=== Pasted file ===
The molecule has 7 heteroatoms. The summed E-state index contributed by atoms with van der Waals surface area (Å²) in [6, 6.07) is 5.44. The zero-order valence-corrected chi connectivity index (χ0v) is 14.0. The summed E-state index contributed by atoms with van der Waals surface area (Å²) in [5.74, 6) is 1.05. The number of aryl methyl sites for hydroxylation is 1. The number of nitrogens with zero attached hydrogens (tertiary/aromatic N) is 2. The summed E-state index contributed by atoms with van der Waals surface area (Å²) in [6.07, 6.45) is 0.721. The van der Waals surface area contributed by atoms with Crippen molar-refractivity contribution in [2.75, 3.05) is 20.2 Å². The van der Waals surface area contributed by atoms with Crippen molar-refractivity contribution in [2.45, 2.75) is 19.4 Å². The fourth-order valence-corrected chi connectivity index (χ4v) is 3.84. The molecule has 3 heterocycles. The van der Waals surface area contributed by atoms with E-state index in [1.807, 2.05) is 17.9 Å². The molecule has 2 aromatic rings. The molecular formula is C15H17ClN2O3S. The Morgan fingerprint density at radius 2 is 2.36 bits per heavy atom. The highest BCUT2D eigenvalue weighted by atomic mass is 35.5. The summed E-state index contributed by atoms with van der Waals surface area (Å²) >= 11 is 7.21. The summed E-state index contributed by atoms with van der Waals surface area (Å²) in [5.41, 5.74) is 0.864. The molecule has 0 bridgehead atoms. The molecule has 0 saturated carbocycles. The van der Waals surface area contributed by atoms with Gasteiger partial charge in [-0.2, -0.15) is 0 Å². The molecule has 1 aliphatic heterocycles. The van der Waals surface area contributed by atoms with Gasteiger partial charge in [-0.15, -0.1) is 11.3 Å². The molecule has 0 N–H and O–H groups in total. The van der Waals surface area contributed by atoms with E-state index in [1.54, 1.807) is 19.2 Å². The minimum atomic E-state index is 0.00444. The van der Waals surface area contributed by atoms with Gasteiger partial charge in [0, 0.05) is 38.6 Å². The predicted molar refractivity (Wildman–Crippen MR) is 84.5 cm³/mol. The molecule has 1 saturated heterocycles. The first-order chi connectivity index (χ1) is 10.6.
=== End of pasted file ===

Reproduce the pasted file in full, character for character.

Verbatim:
The molecule has 7 heteroatoms. The summed E-state index contributed by atoms with van der Waals surface area (Å²) in [6, 6.07) is 5.44. The zero-order valence-corrected chi connectivity index (χ0v) is 14.0. The summed E-state index contributed by atoms with van der Waals surface area (Å²) in [5.74, 6) is 1.05. The number of aryl methyl sites for hydroxylation is 1. The number of nitrogens with zero attached hydrogens (tertiary/aromatic N) is 2. The summed E-state index contributed by atoms with van der Waals surface area (Å²) in [6.07, 6.45) is 0.721. The van der Waals surface area contributed by atoms with Crippen molar-refractivity contribution in [2.75, 3.05) is 20.2 Å². The van der Waals surface area contributed by atoms with Crippen molar-refractivity contribution in [2.45, 2.75) is 19.4 Å². The fourth-order valence-corrected chi connectivity index (χ4v) is 3.84. The molecule has 3 heterocycles. The van der Waals surface area contributed by atoms with E-state index in [1.807, 2.05) is 17.9 Å². The molecule has 2 aromatic rings. The molecular formula is C15H17ClN2O3S. The Morgan fingerprint density at radius 2 is 2.36 bits per heavy atom. The highest BCUT2D eigenvalue weighted by atomic mass is 35.5. The summed E-state index contributed by atoms with van der Waals surface area (Å²) >= 11 is 7.21. The summed E-state index contributed by atoms with van der Waals surface area (Å²) in [5.41, 5.74) is 0.864. The molecule has 0 bridgehead atoms. The molecule has 0 saturated carbocycles. The van der Waals surface area contributed by atoms with Gasteiger partial charge in [-0.2, -0.15) is 0 Å². The molecule has 1 aliphatic heterocycles. The van der Waals surface area contributed by atoms with Gasteiger partial charge in [-0.15, -0.1) is 11.3 Å². The molecule has 0 N–H and O–H groups in total. The van der Waals surface area contributed by atoms with E-state index in [1.54, 1.807) is 19.2 Å². The minimum atomic E-state index is 0.00444. The van der Waals surface area contributed by atoms with Gasteiger partial charge in [0, 0.05) is 38.6 Å². The predicted molar refractivity (Wildman–Crippen MR) is 84.5 cm³/mol. The molecule has 1 saturated heterocycles. The first-order chi connectivity index (χ1) is 10.6.